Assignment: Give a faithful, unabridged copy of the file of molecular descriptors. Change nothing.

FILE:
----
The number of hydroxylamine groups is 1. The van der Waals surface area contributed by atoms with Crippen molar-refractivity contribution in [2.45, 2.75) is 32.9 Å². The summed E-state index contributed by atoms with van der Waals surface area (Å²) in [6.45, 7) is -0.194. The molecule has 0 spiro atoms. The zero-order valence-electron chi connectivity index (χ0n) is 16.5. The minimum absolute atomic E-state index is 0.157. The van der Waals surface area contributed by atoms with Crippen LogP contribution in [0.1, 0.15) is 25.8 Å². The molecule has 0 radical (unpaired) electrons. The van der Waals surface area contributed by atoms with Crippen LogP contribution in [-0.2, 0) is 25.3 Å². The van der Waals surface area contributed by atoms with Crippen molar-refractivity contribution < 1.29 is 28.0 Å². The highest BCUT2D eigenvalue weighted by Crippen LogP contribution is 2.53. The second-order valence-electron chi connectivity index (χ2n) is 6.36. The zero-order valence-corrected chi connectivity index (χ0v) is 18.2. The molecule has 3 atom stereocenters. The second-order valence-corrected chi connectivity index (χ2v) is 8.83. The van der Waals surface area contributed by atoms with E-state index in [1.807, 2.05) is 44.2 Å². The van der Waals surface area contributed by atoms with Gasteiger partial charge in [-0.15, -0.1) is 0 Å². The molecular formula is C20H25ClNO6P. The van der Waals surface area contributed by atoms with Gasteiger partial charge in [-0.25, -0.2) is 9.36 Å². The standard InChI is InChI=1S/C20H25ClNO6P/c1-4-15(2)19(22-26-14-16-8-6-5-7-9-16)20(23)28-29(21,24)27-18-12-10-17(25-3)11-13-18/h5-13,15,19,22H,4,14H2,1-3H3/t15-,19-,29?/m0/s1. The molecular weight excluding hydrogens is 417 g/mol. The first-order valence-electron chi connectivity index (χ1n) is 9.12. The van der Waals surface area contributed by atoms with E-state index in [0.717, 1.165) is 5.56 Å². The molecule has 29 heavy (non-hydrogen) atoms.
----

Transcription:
The number of hydroxylamine groups is 1. The van der Waals surface area contributed by atoms with Crippen molar-refractivity contribution in [2.45, 2.75) is 32.9 Å². The summed E-state index contributed by atoms with van der Waals surface area (Å²) in [6.45, 7) is -0.194. The molecule has 0 spiro atoms. The zero-order valence-electron chi connectivity index (χ0n) is 16.5. The minimum absolute atomic E-state index is 0.157. The van der Waals surface area contributed by atoms with Crippen LogP contribution in [0.1, 0.15) is 25.8 Å². The molecule has 0 radical (unpaired) electrons. The van der Waals surface area contributed by atoms with Crippen LogP contribution in [-0.2, 0) is 25.3 Å². The van der Waals surface area contributed by atoms with Crippen molar-refractivity contribution < 1.29 is 28.0 Å². The highest BCUT2D eigenvalue weighted by Crippen LogP contribution is 2.53. The second-order valence-electron chi connectivity index (χ2n) is 6.36. The zero-order valence-corrected chi connectivity index (χ0v) is 18.2. The molecule has 3 atom stereocenters. The second-order valence-corrected chi connectivity index (χ2v) is 8.83. The van der Waals surface area contributed by atoms with E-state index in [1.807, 2.05) is 44.2 Å². The van der Waals surface area contributed by atoms with Gasteiger partial charge in [-0.15, -0.1) is 0 Å². The molecular formula is C20H25ClNO6P. The van der Waals surface area contributed by atoms with Gasteiger partial charge in [-0.25, -0.2) is 9.36 Å². The standard InChI is InChI=1S/C20H25ClNO6P/c1-4-15(2)19(22-26-14-16-8-6-5-7-9-16)20(23)28-29(21,24)27-18-12-10-17(25-3)11-13-18/h5-13,15,19,22H,4,14H2,1-3H3/t15-,19-,29?/m0/s1. The molecular weight excluding hydrogens is 417 g/mol. The first-order valence-electron chi connectivity index (χ1n) is 9.12. The van der Waals surface area contributed by atoms with E-state index in [0.717, 1.165) is 5.56 Å². The molecule has 29 heavy (non-hydrogen) atoms.